CPA hosted a meeting for Civil Society to introduce its Programme on Citizen Participation in Constitution Making on the 13th of October at the OPA, Colombo.
Senior Researcher from CPA Outreach, Lionel Guruge introduced attendees to the objectives of the proposed programme, which are mainly to ensure that citizen recommendations and aspirations were included in the formulation of a new Sri Lankan Constitution. This had not been the case in the formulation of the previous Constitution and its amendments.
CPA Executive Director, Dr Saravanamuttu emphasised the responsibility that Civil Society bears to ensure that the Constitution reflects people’s aspirations and needs. Speaking on the actions of previous governments, he stated that when good governance was spoken of people laughed; when eradication of corruption was mentioned people stated that this was Sri Lanka; democratic deficiencies were considered an occupational hazard, but presently these have been included into the spectrum of public policy. He further stated that we as civil society must not forget that it was us who included these actions into public policy, and it will be incumbent upon us to not participate in the making of the supreme law of the land.
Human Rights activist SG Punchihewa emphasised that in making a new Constitution, civil society must be sensitive to various factors such as the ambiguity of laws in the Constitution which subsequently lead to ambiguous implementation of laws. He stated that this was the case in the section of the current Constitution dedicated to Sri Lanka’s obligation to international treaties. He further emphasised the need to preserve and promote language equality in the Constitution.
Speaking at the programme, parliamentarian and President’s Counsel Dr. Jayampathy Wickramaratne said that a special committee to make recommendations for the preparation of a new Constitution for Sri Lanka has been appointed under the guidance of Prime Minister Ranil Wickremesinghe. He stated that Officials of the Legal Draftsman Department, intellectuals from the legal sector, parliamentary officials and representatives are included in the committee. He added that no final decision has been made by the government on how they may proceed with this initiative; yet a number of options are being discussed including the establishment of a Parliamentary Select Committee to oversee the process, or the Parliament adopting a ‘whole-house’ approach i.e. the whole Parliament acting as one body for the purpose of drafting the new Constitution. Dr. Wickramarathne further stated that currently there hasn’t been a discussion on a Constitution making process beyond parliamentary intervention but that the government is very much in favour of a Constitution that includes public participation and that the government led approach for such an initiative would depend on what option the government decides to take for the drafting of the Constitution.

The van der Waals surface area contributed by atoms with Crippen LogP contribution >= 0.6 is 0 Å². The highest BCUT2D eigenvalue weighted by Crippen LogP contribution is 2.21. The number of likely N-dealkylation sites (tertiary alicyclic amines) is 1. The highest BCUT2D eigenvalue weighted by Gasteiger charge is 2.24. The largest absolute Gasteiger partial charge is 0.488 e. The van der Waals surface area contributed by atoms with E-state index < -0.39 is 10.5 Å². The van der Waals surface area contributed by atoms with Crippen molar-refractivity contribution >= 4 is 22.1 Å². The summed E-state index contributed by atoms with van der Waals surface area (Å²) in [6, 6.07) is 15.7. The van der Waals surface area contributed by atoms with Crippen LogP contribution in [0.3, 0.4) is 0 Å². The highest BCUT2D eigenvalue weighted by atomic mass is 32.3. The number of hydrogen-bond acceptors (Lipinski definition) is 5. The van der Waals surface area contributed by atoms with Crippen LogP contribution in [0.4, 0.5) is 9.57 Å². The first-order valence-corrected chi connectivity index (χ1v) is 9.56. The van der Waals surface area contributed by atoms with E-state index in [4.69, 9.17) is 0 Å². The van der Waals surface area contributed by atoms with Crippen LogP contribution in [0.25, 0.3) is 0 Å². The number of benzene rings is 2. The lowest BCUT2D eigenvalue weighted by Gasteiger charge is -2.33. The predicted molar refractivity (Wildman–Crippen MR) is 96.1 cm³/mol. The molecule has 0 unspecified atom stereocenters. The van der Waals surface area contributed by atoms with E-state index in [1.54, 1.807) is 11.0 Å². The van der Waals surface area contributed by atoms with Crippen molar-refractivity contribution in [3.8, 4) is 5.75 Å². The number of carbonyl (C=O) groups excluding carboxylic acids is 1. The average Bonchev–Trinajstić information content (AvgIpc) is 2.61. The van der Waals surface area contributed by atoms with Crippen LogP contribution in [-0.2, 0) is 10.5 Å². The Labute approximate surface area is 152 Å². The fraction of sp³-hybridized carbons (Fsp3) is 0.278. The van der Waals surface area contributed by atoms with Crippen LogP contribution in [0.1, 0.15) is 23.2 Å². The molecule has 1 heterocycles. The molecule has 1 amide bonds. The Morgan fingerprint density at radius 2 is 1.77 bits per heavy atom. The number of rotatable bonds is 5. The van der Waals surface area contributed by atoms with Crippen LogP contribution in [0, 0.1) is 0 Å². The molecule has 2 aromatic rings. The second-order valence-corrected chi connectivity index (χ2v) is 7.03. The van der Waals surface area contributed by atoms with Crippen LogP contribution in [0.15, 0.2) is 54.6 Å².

Attendees of the event included civil society organization representatives, academics, former ministers, legal professionals, media, Trade Union members and University Students. Former Auditor General Mr. Sarath Mayadunne, Dr. Jayampathy Wicramarathne, Executive Director of PAFFREL Mr. Rohana Hettiarachchi were also among the attendees.
A number of suggestions and considerations for the new Constitution were made by the attendees of the event, including;
• As stipulated in the 13th Amendment, the inclusion of Tamil language as another official language in a separate Article in misleading and unnecessary; therefore to include Sinhala and Tamil as the two official languages of Sri Lanka in one Article
• To remove any mention of religion from the Constitution and promote a secular Constitution
• More attention given to the minority Tamil population in the Estate Sector
• To include the suggestions and representation of minorities such as Burgher, Malay, and Indigenous populations of the country
• The inclusion of a structured mechanism for the devolution of power including the duties of the Provincial Councils
• The inclusion of the Right to Life and Right to Health in the new Constitution
• Inclusion and greater representation of women in the new Constitution – women’s issues to be considered a national issue instead of being isolated as a burden of women alone
There was also concern raised regarding the timeline of the government in drafting the new Constitution as many believed one year is not sufficient enough to formulate a truly representative Constitution that includes the aspirations of the public. Other civil society organization representatives stated that a campaign of this scale would be difficult for one organization to conduct in isolation and promoted the suggestion of a concerted effort from all interested civil society organizations so that they may pool in their resources for a successful program. Some were also of the opinion that the government must be proactive in this process so that citizens are given assurance that the government is indeed interested in promoting a representative Constitution.
Press cover of the event can be found at: